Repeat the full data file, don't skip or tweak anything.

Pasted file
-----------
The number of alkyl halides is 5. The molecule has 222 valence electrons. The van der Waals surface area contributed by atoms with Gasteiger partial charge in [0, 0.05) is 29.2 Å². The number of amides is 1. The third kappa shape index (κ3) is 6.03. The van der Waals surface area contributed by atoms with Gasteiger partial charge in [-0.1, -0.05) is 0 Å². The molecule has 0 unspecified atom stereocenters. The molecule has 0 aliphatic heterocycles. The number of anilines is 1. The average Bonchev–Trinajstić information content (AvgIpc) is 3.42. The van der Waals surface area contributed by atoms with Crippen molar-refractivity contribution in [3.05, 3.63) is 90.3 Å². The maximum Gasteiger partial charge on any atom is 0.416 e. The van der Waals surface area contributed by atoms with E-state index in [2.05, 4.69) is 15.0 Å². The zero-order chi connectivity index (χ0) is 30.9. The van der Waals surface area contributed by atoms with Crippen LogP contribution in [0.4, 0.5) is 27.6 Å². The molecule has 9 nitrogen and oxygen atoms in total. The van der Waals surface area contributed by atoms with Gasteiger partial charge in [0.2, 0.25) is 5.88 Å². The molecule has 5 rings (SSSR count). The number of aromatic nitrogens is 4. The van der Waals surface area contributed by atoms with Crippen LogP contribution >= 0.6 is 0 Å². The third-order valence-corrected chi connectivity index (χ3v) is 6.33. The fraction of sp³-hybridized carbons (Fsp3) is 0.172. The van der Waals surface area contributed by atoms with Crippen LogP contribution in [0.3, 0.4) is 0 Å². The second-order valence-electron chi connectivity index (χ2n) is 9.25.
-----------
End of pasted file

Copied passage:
The number of alkyl halides is 5. The molecule has 222 valence electrons. The van der Waals surface area contributed by atoms with Gasteiger partial charge in [0, 0.05) is 29.2 Å². The number of amides is 1. The third kappa shape index (κ3) is 6.03. The van der Waals surface area contributed by atoms with Gasteiger partial charge in [-0.1, -0.05) is 0 Å². The molecule has 0 unspecified atom stereocenters. The molecule has 0 aliphatic heterocycles. The number of anilines is 1. The average Bonchev–Trinajstić information content (AvgIpc) is 3.42. The van der Waals surface area contributed by atoms with Crippen molar-refractivity contribution in [3.05, 3.63) is 90.3 Å². The maximum Gasteiger partial charge on any atom is 0.416 e. The van der Waals surface area contributed by atoms with E-state index in [2.05, 4.69) is 15.0 Å². The zero-order chi connectivity index (χ0) is 30.9. The van der Waals surface area contributed by atoms with Crippen LogP contribution in [0.4, 0.5) is 27.6 Å². The molecule has 9 nitrogen and oxygen atoms in total. The van der Waals surface area contributed by atoms with Gasteiger partial charge in [0.2, 0.25) is 5.88 Å². The molecule has 5 rings (SSSR count). The number of aromatic nitrogens is 4. The van der Waals surface area contributed by atoms with Crippen LogP contribution >= 0.6 is 0 Å². The third-order valence-corrected chi connectivity index (χ3v) is 6.33. The fraction of sp³-hybridized carbons (Fsp3) is 0.172. The van der Waals surface area contributed by atoms with Crippen LogP contribution in [0.3, 0.4) is 0 Å². The second-order valence-electron chi connectivity index (χ2n) is 9.25.